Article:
Singapore should exempt carbon credits from GST: KPMG

Clarity on tax treatment will remove barriers to development of carbon market, says consultancy

Wong Pei Ting
Published Fri, Oct 28, 2022 · 10:43 AM

SINGAPORE should review and clarify how its goods and services tax (GST) applies to voluntary carbon credits to foster development of carbon credit markets in the nation, professional services firm KPMG said in a white paper this week.

Current exemptions for carbon credits are narrowly defined and exclude significant classes of credits, wrote the authors of the paper, tax partner Mark Addy and principal consultant of indirect tax Gan Hwee Leng. Meanwhile, crucial differences between carbon credits and currently exempted products make it problematic to simply subsume carbon credits into an existing exemption, they said.

GST exemptions or provisions already exist where carbon credits are integral to the business, such as in the event where an airline is legally required to purchase carbon credits, KPMG explained. An exemption also exists for compliance credits – regulated emission allocations – that are issued by the National Environment Agency.

But voluntary sales of carbon credits by most businesses are not covered by those exemptions, KPMG said. Carbon credits sold by businesses are classified as supply of rights to emit the amount of carbon covered by the credit, and are therefore subject to the prevailing GST of 7 per cent, which is charged to buyers in Singapore.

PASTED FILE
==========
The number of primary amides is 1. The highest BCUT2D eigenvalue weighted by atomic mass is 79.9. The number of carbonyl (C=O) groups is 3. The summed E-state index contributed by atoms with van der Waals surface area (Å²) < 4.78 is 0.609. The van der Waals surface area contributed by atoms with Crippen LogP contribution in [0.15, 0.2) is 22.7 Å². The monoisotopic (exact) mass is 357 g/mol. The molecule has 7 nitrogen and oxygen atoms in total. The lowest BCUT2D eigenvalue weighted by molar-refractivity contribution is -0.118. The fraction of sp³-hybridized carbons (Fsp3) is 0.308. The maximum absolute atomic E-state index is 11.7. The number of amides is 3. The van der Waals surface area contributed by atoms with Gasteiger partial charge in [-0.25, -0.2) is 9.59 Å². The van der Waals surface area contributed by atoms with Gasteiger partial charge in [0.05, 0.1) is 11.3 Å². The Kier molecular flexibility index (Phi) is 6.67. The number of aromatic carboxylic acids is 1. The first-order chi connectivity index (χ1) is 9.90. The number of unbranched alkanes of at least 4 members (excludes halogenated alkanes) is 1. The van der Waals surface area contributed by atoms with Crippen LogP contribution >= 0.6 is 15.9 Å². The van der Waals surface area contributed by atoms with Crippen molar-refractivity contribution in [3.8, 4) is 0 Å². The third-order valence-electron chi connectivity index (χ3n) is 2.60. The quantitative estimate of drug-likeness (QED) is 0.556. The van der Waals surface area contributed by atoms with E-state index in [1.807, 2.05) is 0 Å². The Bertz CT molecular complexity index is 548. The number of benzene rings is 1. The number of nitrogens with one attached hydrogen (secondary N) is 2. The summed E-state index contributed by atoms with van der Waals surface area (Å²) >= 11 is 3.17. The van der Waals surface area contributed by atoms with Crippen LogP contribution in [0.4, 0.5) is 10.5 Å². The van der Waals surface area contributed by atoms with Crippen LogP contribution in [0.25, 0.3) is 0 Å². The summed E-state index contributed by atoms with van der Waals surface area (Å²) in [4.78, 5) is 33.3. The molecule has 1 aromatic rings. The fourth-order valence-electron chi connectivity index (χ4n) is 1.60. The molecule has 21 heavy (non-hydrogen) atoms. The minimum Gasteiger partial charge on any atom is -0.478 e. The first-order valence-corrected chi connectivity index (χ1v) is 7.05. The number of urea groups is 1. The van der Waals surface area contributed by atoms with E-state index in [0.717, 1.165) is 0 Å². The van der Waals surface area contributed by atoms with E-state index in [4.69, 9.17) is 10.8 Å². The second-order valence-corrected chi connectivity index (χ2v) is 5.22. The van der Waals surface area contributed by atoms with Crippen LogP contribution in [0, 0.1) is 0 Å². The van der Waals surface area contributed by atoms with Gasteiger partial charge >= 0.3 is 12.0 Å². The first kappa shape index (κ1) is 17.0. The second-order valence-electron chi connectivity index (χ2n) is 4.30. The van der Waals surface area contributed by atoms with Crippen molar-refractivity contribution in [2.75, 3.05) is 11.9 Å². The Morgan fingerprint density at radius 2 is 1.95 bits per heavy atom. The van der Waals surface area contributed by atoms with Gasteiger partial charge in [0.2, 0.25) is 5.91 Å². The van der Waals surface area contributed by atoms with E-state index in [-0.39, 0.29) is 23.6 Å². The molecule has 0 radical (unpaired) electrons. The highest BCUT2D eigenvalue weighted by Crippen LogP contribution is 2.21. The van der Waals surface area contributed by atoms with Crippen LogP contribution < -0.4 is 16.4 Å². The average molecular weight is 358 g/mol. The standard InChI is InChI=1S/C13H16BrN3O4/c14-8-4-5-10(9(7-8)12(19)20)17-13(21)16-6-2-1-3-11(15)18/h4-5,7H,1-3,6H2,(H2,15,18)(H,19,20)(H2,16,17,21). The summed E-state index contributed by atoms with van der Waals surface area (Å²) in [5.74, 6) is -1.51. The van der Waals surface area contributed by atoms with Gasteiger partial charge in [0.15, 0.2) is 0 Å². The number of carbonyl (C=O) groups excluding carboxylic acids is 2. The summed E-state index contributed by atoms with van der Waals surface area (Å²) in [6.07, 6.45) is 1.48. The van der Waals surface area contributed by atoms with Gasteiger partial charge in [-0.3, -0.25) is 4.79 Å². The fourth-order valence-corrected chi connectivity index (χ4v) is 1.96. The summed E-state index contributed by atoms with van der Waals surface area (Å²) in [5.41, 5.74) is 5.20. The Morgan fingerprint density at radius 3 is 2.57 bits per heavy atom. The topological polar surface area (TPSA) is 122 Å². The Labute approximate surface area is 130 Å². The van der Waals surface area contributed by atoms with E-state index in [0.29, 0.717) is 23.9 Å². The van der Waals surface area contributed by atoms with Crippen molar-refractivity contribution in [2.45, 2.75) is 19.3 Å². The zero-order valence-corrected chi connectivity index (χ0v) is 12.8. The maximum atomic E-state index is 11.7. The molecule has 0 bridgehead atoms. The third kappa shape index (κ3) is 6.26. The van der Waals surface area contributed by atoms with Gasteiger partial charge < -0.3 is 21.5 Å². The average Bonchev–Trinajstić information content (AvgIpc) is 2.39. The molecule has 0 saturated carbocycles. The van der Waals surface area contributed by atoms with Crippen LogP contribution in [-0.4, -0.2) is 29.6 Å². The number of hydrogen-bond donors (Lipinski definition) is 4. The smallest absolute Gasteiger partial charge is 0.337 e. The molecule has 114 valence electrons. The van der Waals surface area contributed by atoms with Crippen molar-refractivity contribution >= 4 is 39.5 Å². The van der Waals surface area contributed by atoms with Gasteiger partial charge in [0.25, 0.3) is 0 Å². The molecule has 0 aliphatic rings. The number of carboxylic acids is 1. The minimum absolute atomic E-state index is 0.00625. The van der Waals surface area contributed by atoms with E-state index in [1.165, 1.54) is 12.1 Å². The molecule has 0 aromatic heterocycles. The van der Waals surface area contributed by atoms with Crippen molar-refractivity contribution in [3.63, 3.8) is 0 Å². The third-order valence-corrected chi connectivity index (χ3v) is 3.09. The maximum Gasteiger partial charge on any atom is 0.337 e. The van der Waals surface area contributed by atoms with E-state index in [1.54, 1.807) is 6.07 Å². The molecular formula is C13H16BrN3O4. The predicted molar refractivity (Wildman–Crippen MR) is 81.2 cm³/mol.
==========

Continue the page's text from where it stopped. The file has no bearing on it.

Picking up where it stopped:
Moreover, none of the existing financial services currently exempted from the GST adequately cover voluntary carbon credits, KPMG said. The closest exempted category would be one used for commodity instruments, or “any unallocated commodity which does not lead to a delivery of the commodity”. But this exemption would no longer be appropriate when buyers require delivery of the credits, which might happen if buyers want to retire the credits from the market in order to offset their own emissions.

Charging GST on carbon credits can create a cascading effect where tax is charged at every step through which a carbon credit moves between seller and buyer, which could create cost barriers to the development of a carbon credit market in Singapore, the authors argued.

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For instance, a Singapore-based exchange might have to pay GST twice as a central counterparty: once to the seller of a carbon credit, and the second time to absorb the GST because it cannot pass it on to the end buyer of the same credit.

“Given that buyers are unlikely to be willing to pay the GST, the exchange would have to charge the S$100 as GST-inclusive and bear the S$6.54 as output tax, creating a loss for the exchange,” the paper stated.

Singapore’s tax authority should review its GST legislation and take a page from other jurisdictions such as the United Kingdom and New Zealand, which have either exempted or zero-rated carbon credits in their respective GST regimes, KPMG said.

“This would reduce cost barriers for traders, further boost local market activity and help the country to become a carbon service and trading hub for the Asia-Pacific,” the authors said.



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